We understand how powerful and influential a voice can be, especially when lent to a righteous and moral social change movement. This understanding is what motivated the Intact America team to launch our Voices” series last year.

Just recently, the BBC published an account about a young, intact man who took his own life after being circumcised. Part of what makes this story so tragic is that his family and friends were unaware of his circumcision, and of his suffering.

In the weeks following the article’s publication, men started to comment publicly, sharing their own circumcision experiences.

For some, this was their first time opening-up about their struggles; many said that even their intimate partners don’t know the feelings they’re harboring.

Unfortunately, this paradox is common. So many circumcised American men … and so many others aren’t able to share their feelings about having had their genitals cut when they were children.

If you’re reading this and feel that child genital cutting has negatively impacted your personal life, or your sex life, you are not alone. Every day 3,000 baby boys have their genitals cut in the United States.

Your own experience with child genital cutting is unique to you, but these stories share a common theme. What we want our community to know is that there’s power in your story — power to encourage, power to educate, power to heal, power to influence, power to mobilize — but that power is relinquished once you refuse share it.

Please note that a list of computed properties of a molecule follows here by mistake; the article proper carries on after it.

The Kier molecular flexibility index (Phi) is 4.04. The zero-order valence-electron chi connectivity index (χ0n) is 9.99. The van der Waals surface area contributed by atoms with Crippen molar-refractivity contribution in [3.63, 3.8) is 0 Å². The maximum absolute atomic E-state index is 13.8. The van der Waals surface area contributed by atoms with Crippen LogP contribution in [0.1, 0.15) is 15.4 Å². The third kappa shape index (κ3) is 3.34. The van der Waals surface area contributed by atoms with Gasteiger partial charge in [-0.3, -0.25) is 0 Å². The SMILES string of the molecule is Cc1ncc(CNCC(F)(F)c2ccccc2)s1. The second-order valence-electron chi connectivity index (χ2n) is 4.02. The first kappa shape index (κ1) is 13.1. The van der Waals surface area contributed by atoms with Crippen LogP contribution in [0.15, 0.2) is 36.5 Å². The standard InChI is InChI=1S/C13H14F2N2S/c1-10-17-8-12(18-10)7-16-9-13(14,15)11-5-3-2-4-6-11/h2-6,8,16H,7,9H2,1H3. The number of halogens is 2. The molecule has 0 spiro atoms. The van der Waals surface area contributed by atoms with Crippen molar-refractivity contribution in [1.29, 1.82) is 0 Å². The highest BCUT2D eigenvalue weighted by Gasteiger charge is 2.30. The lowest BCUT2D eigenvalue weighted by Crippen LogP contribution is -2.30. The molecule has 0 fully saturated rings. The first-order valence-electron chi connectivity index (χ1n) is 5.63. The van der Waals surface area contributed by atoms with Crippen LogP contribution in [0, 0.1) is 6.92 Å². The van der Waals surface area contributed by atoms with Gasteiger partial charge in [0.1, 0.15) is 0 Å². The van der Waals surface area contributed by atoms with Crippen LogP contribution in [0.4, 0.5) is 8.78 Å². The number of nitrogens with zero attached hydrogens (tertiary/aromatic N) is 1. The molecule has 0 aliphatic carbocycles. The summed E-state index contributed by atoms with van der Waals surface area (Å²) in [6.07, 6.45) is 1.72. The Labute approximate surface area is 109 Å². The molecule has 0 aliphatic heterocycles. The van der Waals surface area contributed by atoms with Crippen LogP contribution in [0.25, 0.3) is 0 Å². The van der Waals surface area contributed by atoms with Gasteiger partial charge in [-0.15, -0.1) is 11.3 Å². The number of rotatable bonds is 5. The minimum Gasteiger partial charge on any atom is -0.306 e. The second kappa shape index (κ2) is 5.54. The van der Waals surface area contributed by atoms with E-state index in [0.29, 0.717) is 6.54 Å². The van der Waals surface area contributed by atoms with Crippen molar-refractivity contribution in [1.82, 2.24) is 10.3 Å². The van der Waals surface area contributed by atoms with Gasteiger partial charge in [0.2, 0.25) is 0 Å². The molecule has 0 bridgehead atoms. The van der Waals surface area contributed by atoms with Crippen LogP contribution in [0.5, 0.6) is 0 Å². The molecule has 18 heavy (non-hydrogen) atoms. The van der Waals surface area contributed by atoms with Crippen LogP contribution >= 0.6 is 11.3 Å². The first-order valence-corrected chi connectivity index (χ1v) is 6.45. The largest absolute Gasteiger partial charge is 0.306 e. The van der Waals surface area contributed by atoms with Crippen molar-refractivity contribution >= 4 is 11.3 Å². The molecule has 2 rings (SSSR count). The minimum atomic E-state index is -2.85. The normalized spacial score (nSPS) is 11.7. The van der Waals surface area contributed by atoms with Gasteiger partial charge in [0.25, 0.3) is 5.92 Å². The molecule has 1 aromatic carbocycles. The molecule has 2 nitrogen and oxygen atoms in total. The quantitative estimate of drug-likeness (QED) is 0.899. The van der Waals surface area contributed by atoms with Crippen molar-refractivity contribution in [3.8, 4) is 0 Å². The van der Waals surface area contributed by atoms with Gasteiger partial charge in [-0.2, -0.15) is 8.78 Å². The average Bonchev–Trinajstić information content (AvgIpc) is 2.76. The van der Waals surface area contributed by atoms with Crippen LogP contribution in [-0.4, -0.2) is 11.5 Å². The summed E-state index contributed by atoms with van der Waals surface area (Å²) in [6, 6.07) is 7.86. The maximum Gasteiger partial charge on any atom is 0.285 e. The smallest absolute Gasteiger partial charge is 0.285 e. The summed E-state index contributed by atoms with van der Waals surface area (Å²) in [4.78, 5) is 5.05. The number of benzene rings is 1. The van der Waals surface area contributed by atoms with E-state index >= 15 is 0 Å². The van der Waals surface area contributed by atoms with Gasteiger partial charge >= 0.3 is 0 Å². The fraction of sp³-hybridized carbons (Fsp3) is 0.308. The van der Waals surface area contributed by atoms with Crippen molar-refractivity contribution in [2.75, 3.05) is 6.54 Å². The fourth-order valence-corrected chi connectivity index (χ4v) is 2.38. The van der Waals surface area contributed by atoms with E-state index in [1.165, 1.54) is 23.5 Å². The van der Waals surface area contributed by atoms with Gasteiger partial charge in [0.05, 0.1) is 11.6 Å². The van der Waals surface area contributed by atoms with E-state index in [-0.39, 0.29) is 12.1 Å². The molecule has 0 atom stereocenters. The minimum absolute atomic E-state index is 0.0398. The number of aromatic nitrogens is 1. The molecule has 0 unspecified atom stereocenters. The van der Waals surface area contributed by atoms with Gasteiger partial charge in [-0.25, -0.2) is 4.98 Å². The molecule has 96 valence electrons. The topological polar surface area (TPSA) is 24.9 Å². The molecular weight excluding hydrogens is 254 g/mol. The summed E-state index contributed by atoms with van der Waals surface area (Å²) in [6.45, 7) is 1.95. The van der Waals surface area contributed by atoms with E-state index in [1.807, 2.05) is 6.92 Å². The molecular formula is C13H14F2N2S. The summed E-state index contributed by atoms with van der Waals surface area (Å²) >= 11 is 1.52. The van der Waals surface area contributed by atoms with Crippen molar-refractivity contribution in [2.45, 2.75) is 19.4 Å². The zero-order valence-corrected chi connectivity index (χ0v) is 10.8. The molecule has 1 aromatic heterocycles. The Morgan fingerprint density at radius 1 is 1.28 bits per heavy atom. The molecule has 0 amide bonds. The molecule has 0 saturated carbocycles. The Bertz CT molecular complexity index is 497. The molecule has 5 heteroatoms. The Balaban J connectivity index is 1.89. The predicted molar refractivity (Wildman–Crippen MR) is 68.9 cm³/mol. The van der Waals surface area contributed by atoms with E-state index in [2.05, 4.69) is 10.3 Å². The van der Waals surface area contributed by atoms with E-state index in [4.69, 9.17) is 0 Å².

We cannot hope to change the way America thinks about child genital cutting — about circumcision — if we’re unwilling to talk about why a change is needed in the first place. Our allies in the LGBTQ+ community would have never claimed their rights if they hadn’t spoken out — loudly.

“Hiding” from our circumcision experience(s)…

• gives this abhorrent practice the appearance of normality/compliance.

• is unhealthy and prevents the healing of emotional trauma.

• will not help the intactivist movement to reach the tipping point.

Without your support and your voice, the intactivist movement will languish. Take pride in your identity and your beliefs. Use the power of your story, the power of your voice.

(If you or someone you know is feeling depressed or suicidal please seek emergency care, consult a licensed therapist, or call the National Suicide Prevention Lifeline at 1-800-273-8255)

Bitnami